Spencer Tunick “The Base”

It’s not often I’m awake at 3am, and if I am, it’s usually because I’m still awake.  But at 3am yesterday (Monday, March 1st 2010) I was awake, getting ready to take a taxi to the Sydney Opera House to be part of Spencer Tunick’s latest installation, “The Base”.  I’ve been a fan of his work for years, so the chance to be a part of it was a huge thrill!

I had registered for it some time ago but was very much in two minds as to whether I would go, because on Sunday evening we had thunderstorms and heavy rain.  I ultimately decided that if it was still raining at 3am, I’d stay home.  At 3am, it was overcast but dry, and luckily stayed that way.

There had been some talk in the press about whether he would get the turnout he wanted – he was hoping for around 2,500 people.  He need not have worried, as over 5,200 people showed up!  The queue was astonishing – at its longest, it started at the Opera House forecourt, continued right through Circular Quay, and around the corner to the Museum of Contemporary Art (how appropriate!).   When I arrived, shortly before the requested time of 4am, the queue was only about two thirds of the way through the Quay, and I thought that was long!

Although there was a festive – almost party – atmosphere, I couldn’t help but notice all the homeless people sleeping on the benches or leaning against the various shops at the Quay.  What a shame we can’t organise better help for them they way we can organise large events such as this.  But I digress.

The queue did move fairly fast, I passed through the gate at about 4.30am.  I was handed two items – a plastic bag (for my clothes), and a ticket;

 

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I assumed everyone got a ticket, but as we moved to the East side of the Opera House we were seperated into two groups.  Those of us with the tickets stayed on the forecourt, those without continued through to the adjacent Botanical Gardens.  It was very crowded, as this photo shows, and this is only a small portion of the crowd that eventually turned up;

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Around 5am someone with a megaphone told us we should sit down, as nothing was going to happen until sunrise as they were using natural light.  It reminded me of school excursions, and this wasn’t the first time I’d think of school as you’ll see.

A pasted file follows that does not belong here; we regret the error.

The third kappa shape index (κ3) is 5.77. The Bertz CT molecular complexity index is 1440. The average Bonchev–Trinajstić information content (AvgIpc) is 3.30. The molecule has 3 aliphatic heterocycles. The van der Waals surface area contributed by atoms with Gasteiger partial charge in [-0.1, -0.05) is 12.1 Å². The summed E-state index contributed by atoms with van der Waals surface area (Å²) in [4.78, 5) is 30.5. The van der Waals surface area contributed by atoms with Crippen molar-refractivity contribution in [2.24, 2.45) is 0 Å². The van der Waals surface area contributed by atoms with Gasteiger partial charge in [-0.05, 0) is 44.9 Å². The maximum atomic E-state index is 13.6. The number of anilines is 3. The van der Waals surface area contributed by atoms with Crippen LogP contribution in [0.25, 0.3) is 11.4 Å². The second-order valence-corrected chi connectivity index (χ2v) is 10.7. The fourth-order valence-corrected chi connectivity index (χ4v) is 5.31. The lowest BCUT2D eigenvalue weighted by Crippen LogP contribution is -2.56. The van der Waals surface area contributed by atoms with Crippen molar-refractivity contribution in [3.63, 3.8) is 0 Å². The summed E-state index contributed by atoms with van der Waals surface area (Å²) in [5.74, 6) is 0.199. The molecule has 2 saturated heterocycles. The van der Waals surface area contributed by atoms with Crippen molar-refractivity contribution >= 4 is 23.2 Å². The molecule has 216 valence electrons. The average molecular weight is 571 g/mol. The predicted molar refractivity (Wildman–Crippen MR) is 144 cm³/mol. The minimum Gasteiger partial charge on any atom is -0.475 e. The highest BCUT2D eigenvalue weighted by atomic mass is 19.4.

Somewhat later Spencer Tunick talked to us and described the event as a collaboration between us and him, and also told us we had 500 more people than Melbourne had attracted when he was there in 2001 (huge cheer!).  In fact I believe that in the end, we had 1,200 more as Melbourne got 4,000.

It was then explained that the group in the Botanical Gardens would strip first and line the first lot of Opera House steps, and then those of us in “group two” would go around the back and be behind them.  Although we were told there were ropes and rectangles to show us where to stand, I never saw either, but in the course of the shoot we were directed how and where to stand anyway.

Although they were using a powerful PA system, the multiple news helicopters hovering nearby made it quite difficult for all but the people in the front to hear anything!  In some ways it was annoying they were there, although as it happens, one of them shot footage later shown on the news that has me in it;

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No, I’m not going to tell you which one I am – does it matter?

Anyway, I’m getting ahead of myself.  As the daylight finally started to become strong enough – it was still heavily overcast and thus could hardly be described as “sunrise” – the garden group was first to strip and walk to the Opera House steps, a distance of maybe a few hundred metres, and it involved walking straight past those of us in group two.  A huge cheer and clapping erupted as they marched along.  It was such a sea of bodies that individual faces – or any other bits – didn’t really register, and it gives you an idea of how big a crowd we’re talking about that it took almost ten minutes for all of them to make that short journey.